Little Planet Warriors help improve waste management

Future leaders get to know horticulture (Photo Supplied)

Praneeta Mahajan
15 December 2022

A cash injection from the Hamilton City Council Waste Minimisation Fund is enabling a Hillcrest Childcare centre to fight the landfill with the help of its little warriors.

Hillcrest Community Childcare Manager Tania Charteris-Bakker is passionate about sustainability. After doing a waste audit of the centre earlier this year, she realised that they needed to find solutions to the waste they were creating.

“It was shocking how much food waste we were making. We were filling 50-litre bins each week with waste from lunchboxes as well as the morning tea that we provide,” she said.

She met Waste Minimisation Education Advisor Belinda Goodwin at a sustainability workshop and discussed ways in which the Centre could deal with food waste.

Ms Charteris-Bakker wanted to learn more, especially about the issues that Hamilton faces. She booked a group visit to see Ms Goodwin at the Education Room, overlooking the Materials Recovery Facility, where the City’s recycling is sorted.

Ms Goodwin suggested her to seek the support of Hamilton City Council’s Waste Minimisation Fund to enable the Centre reduce waste.

Pre Schoolers learn the value of the Environment (Photo Supplied)

“We decided to concentrate on reducing food waste and applied for funds towards a composting system and vegetable garden. Applying was an easy process and I recommend it to other small organisations,” Ms Charteris-Bakker said.

The Garden has been established and the vegetables are nourished each day by the children, who, as part of their routine, take their food waste to the compost bins, weed and water the young plants.

“It is a great lesson for the children to learn at this young age. All of us need to value our resources and I am happy with this initiative” a parent said.

Ms Charteris-Bakker said, “We want to make a difference and encourage the children to take the knowledge home to teach their parents. We want to see them being agents in their learning and their future.”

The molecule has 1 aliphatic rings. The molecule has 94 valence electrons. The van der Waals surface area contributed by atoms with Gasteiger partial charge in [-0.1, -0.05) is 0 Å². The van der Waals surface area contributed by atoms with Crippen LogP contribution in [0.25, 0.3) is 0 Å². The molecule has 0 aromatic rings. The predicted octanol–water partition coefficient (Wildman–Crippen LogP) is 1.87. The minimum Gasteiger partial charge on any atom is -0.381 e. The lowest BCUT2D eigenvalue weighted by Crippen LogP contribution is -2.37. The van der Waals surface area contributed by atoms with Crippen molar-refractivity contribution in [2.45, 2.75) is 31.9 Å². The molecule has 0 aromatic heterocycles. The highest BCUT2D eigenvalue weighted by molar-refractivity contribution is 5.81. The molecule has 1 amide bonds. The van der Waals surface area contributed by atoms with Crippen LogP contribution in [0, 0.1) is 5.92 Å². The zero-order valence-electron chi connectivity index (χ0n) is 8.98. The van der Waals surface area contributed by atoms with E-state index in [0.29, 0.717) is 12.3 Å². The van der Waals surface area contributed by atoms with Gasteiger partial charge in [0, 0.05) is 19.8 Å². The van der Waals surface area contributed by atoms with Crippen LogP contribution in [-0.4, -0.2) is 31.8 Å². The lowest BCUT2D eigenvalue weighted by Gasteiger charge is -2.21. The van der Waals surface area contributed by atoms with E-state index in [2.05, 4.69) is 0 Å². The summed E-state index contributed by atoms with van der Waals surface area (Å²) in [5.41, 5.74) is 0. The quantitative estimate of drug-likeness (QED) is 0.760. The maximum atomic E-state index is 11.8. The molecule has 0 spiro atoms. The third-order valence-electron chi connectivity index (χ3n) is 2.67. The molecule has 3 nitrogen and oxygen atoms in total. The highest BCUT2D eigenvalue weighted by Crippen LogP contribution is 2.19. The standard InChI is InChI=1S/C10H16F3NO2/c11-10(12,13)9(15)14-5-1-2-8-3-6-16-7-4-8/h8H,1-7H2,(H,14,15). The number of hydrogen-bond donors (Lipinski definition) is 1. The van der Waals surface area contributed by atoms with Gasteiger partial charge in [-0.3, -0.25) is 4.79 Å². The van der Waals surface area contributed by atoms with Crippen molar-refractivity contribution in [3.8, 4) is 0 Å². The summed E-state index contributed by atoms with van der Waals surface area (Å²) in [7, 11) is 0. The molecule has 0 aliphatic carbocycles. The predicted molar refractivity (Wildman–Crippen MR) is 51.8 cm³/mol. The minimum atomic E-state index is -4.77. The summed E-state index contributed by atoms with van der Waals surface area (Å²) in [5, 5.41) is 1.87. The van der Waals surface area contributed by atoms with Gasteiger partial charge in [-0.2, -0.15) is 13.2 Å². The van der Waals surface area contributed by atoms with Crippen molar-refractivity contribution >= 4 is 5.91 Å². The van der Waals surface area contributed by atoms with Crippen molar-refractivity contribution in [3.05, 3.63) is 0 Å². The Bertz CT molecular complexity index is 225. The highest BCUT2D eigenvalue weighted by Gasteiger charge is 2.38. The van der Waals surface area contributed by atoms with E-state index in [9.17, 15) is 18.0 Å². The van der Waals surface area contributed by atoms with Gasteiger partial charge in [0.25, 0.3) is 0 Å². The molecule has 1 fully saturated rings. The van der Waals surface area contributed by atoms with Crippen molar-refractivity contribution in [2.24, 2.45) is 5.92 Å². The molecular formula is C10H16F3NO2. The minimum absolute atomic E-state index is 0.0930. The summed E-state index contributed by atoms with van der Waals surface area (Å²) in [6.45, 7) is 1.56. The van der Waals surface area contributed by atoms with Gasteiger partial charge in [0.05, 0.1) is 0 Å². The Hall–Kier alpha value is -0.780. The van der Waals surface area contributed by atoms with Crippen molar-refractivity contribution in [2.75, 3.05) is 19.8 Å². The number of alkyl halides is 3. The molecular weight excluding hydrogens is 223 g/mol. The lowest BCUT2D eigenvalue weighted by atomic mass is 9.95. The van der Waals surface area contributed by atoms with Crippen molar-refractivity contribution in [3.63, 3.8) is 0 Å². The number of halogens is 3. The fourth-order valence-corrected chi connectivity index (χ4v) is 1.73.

In the six months since the Centre received funding, Ms Goodwin is impressed with the team at the Centre and the way in which it has been addressing the food waste challenge.

“It is great to see a localised solution, and how the children and the community can be part of that. They are leading the way and showing how easily waste reduction can be done. We hope their journey is an inspiration for other centres to adopt small changes that will ultimately help fight the landfill and support the future for our tamariki (children),” Ms Goodwin said.

The Centre aims to generate fresh vegetables to share with the neighbourhood through a community pantry, as well as for families who cannot always provide lunch for their children.

The teachers at the Centre are concerned about the impact that waste has on the future and the projects they are undertaking are opportunities to make change said one of the teachers.

Praneeta Mahajan is an Indian Newslink Correspondent based in Hamilton.

Share this story

Related Stories

Leave a Reply

This site uses Akismet to reduce spam. Learn how your comment data is processed.

Indian Newslink

Previous slide
Next slide

Advertisement

Previous slide
Next slide

Advertisement

Previous slide
Next slide

Advertisement

Previous slide
Next slide

Advertisement

Previous slide
Next slide

Advertisement

Previous slide
Next slide

Advertisement

Advertisement

Previous slide
Next slide

Advertisement

Previous slide
Next slide

Advertisement

Previous slide
Next slide

Advertisement